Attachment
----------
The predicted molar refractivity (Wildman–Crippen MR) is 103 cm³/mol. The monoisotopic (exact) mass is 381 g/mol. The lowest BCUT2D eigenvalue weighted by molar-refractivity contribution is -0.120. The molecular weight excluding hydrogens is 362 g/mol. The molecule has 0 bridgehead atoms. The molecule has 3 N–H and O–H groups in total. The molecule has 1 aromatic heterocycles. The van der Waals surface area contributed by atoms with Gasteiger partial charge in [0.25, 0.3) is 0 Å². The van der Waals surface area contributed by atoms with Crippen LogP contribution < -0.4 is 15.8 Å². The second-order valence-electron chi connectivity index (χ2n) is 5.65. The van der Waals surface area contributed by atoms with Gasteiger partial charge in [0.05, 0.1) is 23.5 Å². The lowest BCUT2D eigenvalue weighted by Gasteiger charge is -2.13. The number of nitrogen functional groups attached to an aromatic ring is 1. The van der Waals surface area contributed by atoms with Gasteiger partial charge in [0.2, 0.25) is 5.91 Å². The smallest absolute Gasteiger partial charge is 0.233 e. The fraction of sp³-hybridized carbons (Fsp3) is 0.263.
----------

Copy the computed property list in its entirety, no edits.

The predicted molar refractivity (Wildman–Crippen MR) is 103 cm³/mol. The monoisotopic (exact) mass is 381 g/mol. The lowest BCUT2D eigenvalue weighted by molar-refractivity contribution is -0.120. The molecular weight excluding hydrogens is 362 g/mol. The molecule has 0 bridgehead atoms. The molecule has 3 N–H and O–H groups in total. The molecule has 1 aromatic heterocycles. The van der Waals surface area contributed by atoms with Gasteiger partial charge in [0.25, 0.3) is 0 Å². The van der Waals surface area contributed by atoms with Crippen LogP contribution < -0.4 is 15.8 Å². The second-order valence-electron chi connectivity index (χ2n) is 5.65. The van der Waals surface area contributed by atoms with Gasteiger partial charge in [0.05, 0.1) is 23.5 Å². The lowest BCUT2D eigenvalue weighted by Gasteiger charge is -2.13. The number of nitrogen functional groups attached to an aromatic ring is 1. The van der Waals surface area contributed by atoms with Gasteiger partial charge in [0.2, 0.25) is 5.91 Å². The smallest absolute Gasteiger partial charge is 0.233 e. The fraction of sp³-hybridized carbons (Fsp3) is 0.263.